Most Haitians are desperately poor, and after years of political instability the country has no real construction standards. In November 2008, following the collapse of a school in Petionville, the mayor of Port-au-Prince estimated about 60 percent of buildings were shoddily built and unsafe normally.

The quake was felt in the Dominican Republic, which shares the island of Hispaniola with Haiti, and in eastern Cuba, but no major damage was reported in either place.

With electricity out in many places and phone service erratic, it was nearly impossible for Haitian or foreign officials to get full details of the devastation.

“Everybody is just totally, totally freaked out and shaken,” said Henry Bahn, a U.S. Department of Agriculture official in Port-au-Prince. “The sky is just gray with dust.”

Edwidge Danticat, an award-winning Haitian-American author was unable to contact relatives in Haiti. She sat with family and friends at her home in Miami, looking for news on the Internet and watching TV news reports.

“You want to go there, but you just have to wait,” she said. “Life is already so fragile in Haiti, and to have this on such a massive scale, it’s unimaginable how the country will be able to recover from this.”


Christine Pennewell Davis 8 years ago

The pictures are heart wrenching. Been watching coverage on tv complete devistation.

mommykay 8 years ago

Lawrence residents Adam and Karen Buhler are in Haiti in a town about 25 miles from the Capitol. They are safe and are staying the U.S. Consulant. They are trying to find a way home.

rivercitymom 8 years ago

Hey BarryP: An earthquake that kills thousands isn't funny. At all. So neither is your lame attempt at sarcasm. I hope someone sends stimulus to your brain. Soon.

just_another_bozo_on_this_bus 8 years ago

"An earthquake that kills thousands isn't funny. At all."

You have to understand that in the world where barry trolls, as long as it's thousands of black people, then it's funny.

georgiahawk 8 years ago

Barry, know when to shut up! Right now would be a great time!

ferrislives 8 years ago

Hey barry, how about keeping the political comments on politically-related stories only. Whatever anyone feels about Haiti as a country, tens of thousands of people have died, and obviously Obama had nothing to do with that. That sort of talk makes you look silly and foolish during a sad time.

Flap Doodle 8 years ago

" about keeping the political comments on politically-related stories only." Too bad nobody thought about that after Hurricane Katrina.

Stuart Evans 8 years ago

Those were different times Snap, and after all, the Katrina victims were Americans, and the president was Bush, so it was ok then.

tomatogrower 8 years ago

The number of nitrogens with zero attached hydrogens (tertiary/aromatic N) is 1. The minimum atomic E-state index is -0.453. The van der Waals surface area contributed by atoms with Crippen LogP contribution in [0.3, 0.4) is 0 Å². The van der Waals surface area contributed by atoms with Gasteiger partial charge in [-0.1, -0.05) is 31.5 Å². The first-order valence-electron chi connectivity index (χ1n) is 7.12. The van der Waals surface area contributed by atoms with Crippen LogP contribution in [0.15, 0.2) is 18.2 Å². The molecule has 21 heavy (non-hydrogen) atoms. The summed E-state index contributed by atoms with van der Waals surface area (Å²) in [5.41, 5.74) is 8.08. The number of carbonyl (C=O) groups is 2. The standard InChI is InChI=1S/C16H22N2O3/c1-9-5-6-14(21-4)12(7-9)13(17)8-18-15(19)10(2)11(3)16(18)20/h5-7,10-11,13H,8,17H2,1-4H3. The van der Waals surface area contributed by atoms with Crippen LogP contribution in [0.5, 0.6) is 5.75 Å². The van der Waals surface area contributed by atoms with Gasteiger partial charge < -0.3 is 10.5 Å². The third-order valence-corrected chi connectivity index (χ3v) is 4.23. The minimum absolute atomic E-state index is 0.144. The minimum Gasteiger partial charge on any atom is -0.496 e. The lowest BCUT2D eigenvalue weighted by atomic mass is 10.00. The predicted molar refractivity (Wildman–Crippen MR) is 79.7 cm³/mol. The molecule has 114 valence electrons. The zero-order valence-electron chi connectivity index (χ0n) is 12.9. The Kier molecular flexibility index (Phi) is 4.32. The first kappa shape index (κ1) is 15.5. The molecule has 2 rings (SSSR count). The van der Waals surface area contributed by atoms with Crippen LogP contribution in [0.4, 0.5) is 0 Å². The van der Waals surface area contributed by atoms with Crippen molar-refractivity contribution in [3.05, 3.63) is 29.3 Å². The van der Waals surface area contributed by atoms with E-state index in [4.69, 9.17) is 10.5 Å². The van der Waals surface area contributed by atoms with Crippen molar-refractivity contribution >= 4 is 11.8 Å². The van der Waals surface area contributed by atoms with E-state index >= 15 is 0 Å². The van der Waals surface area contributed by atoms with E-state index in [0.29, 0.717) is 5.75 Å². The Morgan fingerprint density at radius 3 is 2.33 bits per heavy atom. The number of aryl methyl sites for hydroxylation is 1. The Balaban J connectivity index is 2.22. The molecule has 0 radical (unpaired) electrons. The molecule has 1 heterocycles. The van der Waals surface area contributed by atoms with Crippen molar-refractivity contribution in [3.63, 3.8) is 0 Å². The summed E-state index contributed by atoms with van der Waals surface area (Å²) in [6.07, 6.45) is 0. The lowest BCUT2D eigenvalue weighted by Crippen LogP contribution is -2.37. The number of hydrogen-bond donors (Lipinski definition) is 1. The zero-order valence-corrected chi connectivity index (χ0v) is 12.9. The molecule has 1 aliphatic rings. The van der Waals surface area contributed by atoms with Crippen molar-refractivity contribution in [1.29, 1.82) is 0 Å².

Several of them did after Katrina, but apparently much of the aid went unclaimed.

jaywalker 8 years ago

Just heard on a local progressive station that the newest casualty estimates range from 100,000 to 500,000. Devastating. Certainly hope those are wild numbers, it's hard to imagine such a scope. My sis usually teams up with the Red Cross and the ship Good Hope for these catastrophes, almost certain she'll be going. Prayers to all involved.

Flap Doodle 8 years ago

Is Sean Penn heading to the rescue with his personal photographer and his rowboat?

ferrislives 8 years ago

Katrina wasn't the fault of Bush, that's an idiotic idea. The aftermath was partly his fault though; he was ultimately responsible. I know that if that same event happened on Obama's watch, and he reacted in the same fashion, that barry, Tom, snap, and others would be voicing their outrage.

This story is simply about a huge tragedy in another country, and I saw no mention in this story on how their government (and ours) wasn't reacting correctly. So I don't understand the comparison.

In all honestly, if the neighbor dog sh*t on some people's sidewalk, those people would find a way to blame Obama. "It was the stimulus I tell you." Wow.

How about keeping Obama and Bush out of this story, and giving some compassion for the thousands hurt.

georgiahawk 8 years ago

Moocher, I never said you were hateful. Telling someone to shut up when they are being an insensitive jerk is not hateful. Perhaps it would have been better if I said "keep your childish comments to yourself, this is neither the time or the place". I apologize for my knee-jerk reaction to a jerk!

sfjayhawk 8 years ago

Typical statement from this disgusting and hateful little man:

"Rev. Pat Robertson says ancient Haitians' 'pact with the devil' caused earthquake"

tomatogrower 8 years ago

Robertson is just worried that his followers will send money to help earthquake victims instead of sending it to him. I mean how is he suppose to pay for all his servants, fancy cars and suits. He's really mad. Talk about aggressive begging. This is such a threat to his lifestyle. And everyone knows that the only reason anyone is poor is because they aren't Christian enough. Why don't Christians have the guts to stand up to this low life? I really question anyone's morality that actually helped to make this jerk rich. Talk about a deal with the devil.

tolawdjk 8 years ago

Isn't Haiti like 80+% Catholic? How much more Christian does ole Pat want them to become?

Or is Pat one of them that thinks Catholics aren't Christian?